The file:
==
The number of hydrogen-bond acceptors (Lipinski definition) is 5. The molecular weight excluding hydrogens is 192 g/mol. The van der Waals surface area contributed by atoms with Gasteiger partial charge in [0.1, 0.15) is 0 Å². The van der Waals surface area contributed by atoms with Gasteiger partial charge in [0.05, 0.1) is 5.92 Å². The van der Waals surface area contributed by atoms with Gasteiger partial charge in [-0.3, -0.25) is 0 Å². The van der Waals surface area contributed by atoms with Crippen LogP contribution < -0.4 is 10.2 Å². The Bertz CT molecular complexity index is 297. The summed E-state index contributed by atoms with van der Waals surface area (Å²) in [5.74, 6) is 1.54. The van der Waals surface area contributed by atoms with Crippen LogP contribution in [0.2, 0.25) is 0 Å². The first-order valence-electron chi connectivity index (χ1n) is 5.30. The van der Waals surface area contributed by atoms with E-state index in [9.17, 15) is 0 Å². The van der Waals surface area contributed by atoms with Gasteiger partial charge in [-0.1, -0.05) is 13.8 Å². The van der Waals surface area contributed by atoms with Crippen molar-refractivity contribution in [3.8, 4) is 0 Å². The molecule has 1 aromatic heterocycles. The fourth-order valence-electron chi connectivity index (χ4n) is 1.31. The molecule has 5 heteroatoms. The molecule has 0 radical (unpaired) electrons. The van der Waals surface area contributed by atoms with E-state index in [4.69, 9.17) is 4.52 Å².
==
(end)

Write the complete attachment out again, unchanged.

The number of hydrogen-bond acceptors (Lipinski definition) is 5. The molecular weight excluding hydrogens is 192 g/mol. The van der Waals surface area contributed by atoms with Gasteiger partial charge in [0.1, 0.15) is 0 Å². The van der Waals surface area contributed by atoms with Gasteiger partial charge in [0.05, 0.1) is 5.92 Å². The van der Waals surface area contributed by atoms with Gasteiger partial charge in [-0.3, -0.25) is 0 Å². The van der Waals surface area contributed by atoms with Crippen LogP contribution < -0.4 is 10.2 Å². The Bertz CT molecular complexity index is 297. The summed E-state index contributed by atoms with van der Waals surface area (Å²) in [5.74, 6) is 1.54. The van der Waals surface area contributed by atoms with Crippen LogP contribution in [0.2, 0.25) is 0 Å². The first-order valence-electron chi connectivity index (χ1n) is 5.30. The van der Waals surface area contributed by atoms with E-state index in [9.17, 15) is 0 Å². The van der Waals surface area contributed by atoms with Gasteiger partial charge in [-0.1, -0.05) is 13.8 Å². The van der Waals surface area contributed by atoms with Crippen molar-refractivity contribution in [3.8, 4) is 0 Å². The molecule has 1 aromatic heterocycles. The fourth-order valence-electron chi connectivity index (χ4n) is 1.31. The molecule has 5 heteroatoms. The molecule has 0 radical (unpaired) electrons. The van der Waals surface area contributed by atoms with E-state index in [4.69, 9.17) is 4.52 Å².